Above: Tintype photograph by Will Wilson. Adam W. McKinney stands as Mr. Fred Rouse in front of the former Ku Klux Klan Klavern No. 101 Auditorium
A common Jewish response to Dobbs v. Jackson, the Supreme Court decision overturning Roe v. Wade, has been the claim that abortion bans violate the religious freedom of Jews, whose religion sometimes mandates abortion. What makes this claim so alluring is that in recent years, the same Supreme Court that upheld abortion bans has been overwhelmingly sympathetic to religious freedom claims, leaning on the 1993 Religious Freedom Restoration Act (RFRA) that allows religious exemptions from generally applicable laws. The group that has benefited most from this has been the Christian Right; the same group for whom the annulment of Roe v. Wade was a momentous victory. On religious-freedom grounds, private corporations have been exempted from providing contraceptive coverage to employees, a baker received an exemption from discrimination laws allowing him to refuse to serve wedding cakes to same-sex couples, and the Supreme Court ruled in favor of a Catholic adoption agency that refused to serve same-sex couples. Considering the sensitivity to religion in today’s legal climate, Jews may in fact be able to rely on religious freedom to receive exemptions from state abortion bans. For Jews wanting to preserve the availability of legal abortions, tapping into the sensitivities of the Christian Right may seem a more promising strategy than promoting liberal ideals.
But is claiming religious freedom the best way for Jews to respond to this recent Supreme Court decision? Certainly, individual women in need of an abortion, Jewish or otherwise, should pursue whatever strategies necessary to obtain safe access to essential medical procedures. For some, this may very well include the legal strategy of claiming exception from abortion bans on the basis of religious freedom. On a communal level, however, Jewish groups who oppose the Dobbs decision should pause before making religious freedom claims into a leading normative position. That is because such a position, despite its potential tactical value in the short term, comes with costs that deserve serious consideration.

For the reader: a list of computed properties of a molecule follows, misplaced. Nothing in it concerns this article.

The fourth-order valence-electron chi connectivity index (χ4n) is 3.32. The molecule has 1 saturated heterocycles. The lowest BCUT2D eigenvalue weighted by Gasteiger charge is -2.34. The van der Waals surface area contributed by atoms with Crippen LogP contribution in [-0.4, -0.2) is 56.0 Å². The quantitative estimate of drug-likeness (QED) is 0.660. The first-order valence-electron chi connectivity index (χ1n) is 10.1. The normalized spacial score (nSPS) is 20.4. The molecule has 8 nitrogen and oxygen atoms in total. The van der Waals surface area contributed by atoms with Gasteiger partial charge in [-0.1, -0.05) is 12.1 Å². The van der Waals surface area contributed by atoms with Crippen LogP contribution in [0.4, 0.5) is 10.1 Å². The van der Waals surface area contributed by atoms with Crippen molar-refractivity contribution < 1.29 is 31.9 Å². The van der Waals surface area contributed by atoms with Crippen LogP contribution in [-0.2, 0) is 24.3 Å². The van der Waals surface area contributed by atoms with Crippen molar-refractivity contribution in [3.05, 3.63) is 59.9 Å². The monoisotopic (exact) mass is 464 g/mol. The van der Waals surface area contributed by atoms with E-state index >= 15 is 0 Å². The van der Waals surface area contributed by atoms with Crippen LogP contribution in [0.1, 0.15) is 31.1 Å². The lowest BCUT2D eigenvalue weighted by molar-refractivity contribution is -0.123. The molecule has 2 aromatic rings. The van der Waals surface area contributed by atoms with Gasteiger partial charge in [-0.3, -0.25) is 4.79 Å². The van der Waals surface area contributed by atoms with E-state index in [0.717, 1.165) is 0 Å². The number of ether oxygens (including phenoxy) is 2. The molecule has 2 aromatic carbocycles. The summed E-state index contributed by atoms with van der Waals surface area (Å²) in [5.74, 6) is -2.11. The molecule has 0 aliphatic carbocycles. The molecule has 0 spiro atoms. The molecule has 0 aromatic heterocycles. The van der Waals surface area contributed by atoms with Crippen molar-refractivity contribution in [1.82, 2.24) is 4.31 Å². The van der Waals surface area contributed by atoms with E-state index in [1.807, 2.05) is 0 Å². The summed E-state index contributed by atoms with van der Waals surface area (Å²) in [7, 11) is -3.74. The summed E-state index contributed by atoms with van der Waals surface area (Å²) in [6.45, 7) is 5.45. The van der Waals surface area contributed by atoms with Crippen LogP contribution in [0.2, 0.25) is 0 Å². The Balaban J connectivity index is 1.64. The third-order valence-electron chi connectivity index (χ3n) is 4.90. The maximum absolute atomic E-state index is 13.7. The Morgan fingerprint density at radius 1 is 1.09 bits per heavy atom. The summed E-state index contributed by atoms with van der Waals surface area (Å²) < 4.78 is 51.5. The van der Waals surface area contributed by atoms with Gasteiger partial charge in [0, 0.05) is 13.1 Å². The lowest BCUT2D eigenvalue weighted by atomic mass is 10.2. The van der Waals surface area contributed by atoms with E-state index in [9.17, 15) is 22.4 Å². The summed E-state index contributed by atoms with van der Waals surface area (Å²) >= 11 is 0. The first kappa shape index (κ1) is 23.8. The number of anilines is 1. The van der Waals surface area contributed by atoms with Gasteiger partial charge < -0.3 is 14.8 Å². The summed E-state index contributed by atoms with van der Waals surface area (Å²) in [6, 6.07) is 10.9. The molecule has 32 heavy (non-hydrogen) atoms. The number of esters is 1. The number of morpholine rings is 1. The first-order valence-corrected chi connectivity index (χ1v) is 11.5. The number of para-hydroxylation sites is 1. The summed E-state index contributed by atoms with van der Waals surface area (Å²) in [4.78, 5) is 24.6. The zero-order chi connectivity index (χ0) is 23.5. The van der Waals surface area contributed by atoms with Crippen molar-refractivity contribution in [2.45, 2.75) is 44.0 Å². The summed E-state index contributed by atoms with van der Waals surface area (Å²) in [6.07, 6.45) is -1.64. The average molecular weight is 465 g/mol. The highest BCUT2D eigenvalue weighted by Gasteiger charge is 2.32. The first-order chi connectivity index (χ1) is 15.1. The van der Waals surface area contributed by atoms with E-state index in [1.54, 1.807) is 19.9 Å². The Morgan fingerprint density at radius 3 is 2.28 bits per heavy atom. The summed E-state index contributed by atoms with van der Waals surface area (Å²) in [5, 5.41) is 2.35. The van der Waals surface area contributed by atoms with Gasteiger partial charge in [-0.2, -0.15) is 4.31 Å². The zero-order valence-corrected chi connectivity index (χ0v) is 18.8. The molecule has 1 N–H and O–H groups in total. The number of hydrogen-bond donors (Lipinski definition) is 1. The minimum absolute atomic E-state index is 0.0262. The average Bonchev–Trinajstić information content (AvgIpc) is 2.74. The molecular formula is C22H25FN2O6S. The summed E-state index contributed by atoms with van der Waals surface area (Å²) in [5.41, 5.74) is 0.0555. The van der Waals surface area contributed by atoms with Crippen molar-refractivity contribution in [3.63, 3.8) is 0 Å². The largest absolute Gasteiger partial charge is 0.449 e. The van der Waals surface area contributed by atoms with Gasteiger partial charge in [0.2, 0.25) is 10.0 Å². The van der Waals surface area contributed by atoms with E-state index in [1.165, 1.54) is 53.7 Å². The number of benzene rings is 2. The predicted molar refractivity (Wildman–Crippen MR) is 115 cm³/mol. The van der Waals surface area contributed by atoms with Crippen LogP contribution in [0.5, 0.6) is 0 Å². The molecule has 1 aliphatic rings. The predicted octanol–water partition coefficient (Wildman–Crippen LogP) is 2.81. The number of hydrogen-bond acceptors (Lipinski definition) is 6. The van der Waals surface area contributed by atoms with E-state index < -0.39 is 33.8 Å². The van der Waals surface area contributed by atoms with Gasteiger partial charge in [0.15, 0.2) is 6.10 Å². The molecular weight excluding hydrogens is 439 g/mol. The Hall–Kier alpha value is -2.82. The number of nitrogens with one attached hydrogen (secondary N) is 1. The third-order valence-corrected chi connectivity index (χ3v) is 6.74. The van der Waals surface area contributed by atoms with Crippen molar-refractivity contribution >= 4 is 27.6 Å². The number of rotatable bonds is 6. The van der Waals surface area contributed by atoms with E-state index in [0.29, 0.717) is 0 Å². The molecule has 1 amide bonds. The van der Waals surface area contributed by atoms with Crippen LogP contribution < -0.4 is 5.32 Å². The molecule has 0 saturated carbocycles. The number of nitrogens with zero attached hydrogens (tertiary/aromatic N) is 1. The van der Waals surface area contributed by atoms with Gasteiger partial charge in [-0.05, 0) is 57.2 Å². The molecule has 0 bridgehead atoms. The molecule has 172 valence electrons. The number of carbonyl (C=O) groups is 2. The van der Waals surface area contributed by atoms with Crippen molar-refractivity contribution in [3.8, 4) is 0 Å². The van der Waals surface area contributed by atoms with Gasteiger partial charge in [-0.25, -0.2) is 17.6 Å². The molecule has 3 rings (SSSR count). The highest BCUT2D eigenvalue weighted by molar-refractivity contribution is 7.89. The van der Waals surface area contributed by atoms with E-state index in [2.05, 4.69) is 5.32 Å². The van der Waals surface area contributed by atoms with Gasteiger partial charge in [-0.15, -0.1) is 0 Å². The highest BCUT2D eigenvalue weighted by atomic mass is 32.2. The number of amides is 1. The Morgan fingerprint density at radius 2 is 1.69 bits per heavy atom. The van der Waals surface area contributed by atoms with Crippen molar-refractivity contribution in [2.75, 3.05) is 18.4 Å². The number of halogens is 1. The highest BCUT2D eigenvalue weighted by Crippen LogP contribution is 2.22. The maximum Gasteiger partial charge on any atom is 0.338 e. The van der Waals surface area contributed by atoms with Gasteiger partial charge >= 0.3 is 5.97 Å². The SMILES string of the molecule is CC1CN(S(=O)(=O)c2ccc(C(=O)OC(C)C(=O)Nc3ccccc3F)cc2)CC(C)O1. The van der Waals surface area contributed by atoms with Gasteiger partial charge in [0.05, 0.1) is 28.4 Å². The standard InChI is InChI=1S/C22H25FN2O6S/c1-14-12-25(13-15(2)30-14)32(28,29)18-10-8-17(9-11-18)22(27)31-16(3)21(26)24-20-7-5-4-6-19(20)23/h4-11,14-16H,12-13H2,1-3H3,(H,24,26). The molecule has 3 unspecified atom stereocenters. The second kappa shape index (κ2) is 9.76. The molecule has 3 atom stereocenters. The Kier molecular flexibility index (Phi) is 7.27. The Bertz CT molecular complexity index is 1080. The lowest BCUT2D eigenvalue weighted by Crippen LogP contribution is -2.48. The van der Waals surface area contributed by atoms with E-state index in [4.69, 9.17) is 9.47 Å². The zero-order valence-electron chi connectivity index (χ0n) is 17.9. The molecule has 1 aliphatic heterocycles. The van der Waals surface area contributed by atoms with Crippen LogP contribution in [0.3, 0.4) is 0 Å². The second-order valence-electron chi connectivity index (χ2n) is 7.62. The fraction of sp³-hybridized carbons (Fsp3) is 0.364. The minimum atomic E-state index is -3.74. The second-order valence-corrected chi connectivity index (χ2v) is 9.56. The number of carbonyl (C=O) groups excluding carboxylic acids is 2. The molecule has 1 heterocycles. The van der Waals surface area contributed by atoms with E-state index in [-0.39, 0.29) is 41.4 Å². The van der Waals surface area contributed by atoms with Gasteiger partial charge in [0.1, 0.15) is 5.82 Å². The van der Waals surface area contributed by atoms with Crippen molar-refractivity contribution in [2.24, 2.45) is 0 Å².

While “religious freedom” means and has meant different things in different contexts, it has come to mean something quite specific in US law since the RFRA: freedom to live according to one’s sincerely held religious beliefs despite laws that would otherwise burden religion. This is the religious freedom that Jews seek in petitions such as that filed in Florida, which asks for religious exemption from abortion bans. Prior to the legislation of the RFRA, the Supreme Court ruled in Division v. Smith that there were no grounds for religious exemption from neutral, generally applicable laws, and hence the use of sacramental peyote use by Indigenous people carried the same legal consequences as any illicit drug use. The RFRA passed with overwhelming bipartisan support to provide a framework for courts to grant religious exemptions. Liberals appreciated the protection the RFRA offered minorities, while conservatives appreciated the protection it offered Christians and their allies in an increasingly secular society. In recent years, however, it is Christians who have enjoyed the greatest success in using the RFRA to advance religious freedom claims by portraying Christianity as vulnerable to liberal agendas. Indeed, the RFRA discourse consistently understands religion through a Protestant Christian lens, as a matter of individual belief, rather than community oriented or practice based. Non-Christians who have availed themselves of RFRA exemptions in the courts— such as Jews seeking kosher food in jail, Muslims seeking dress-code exemptions for beards, and Sikhs seeking exemptions to carry a kirpan—must concede these terms.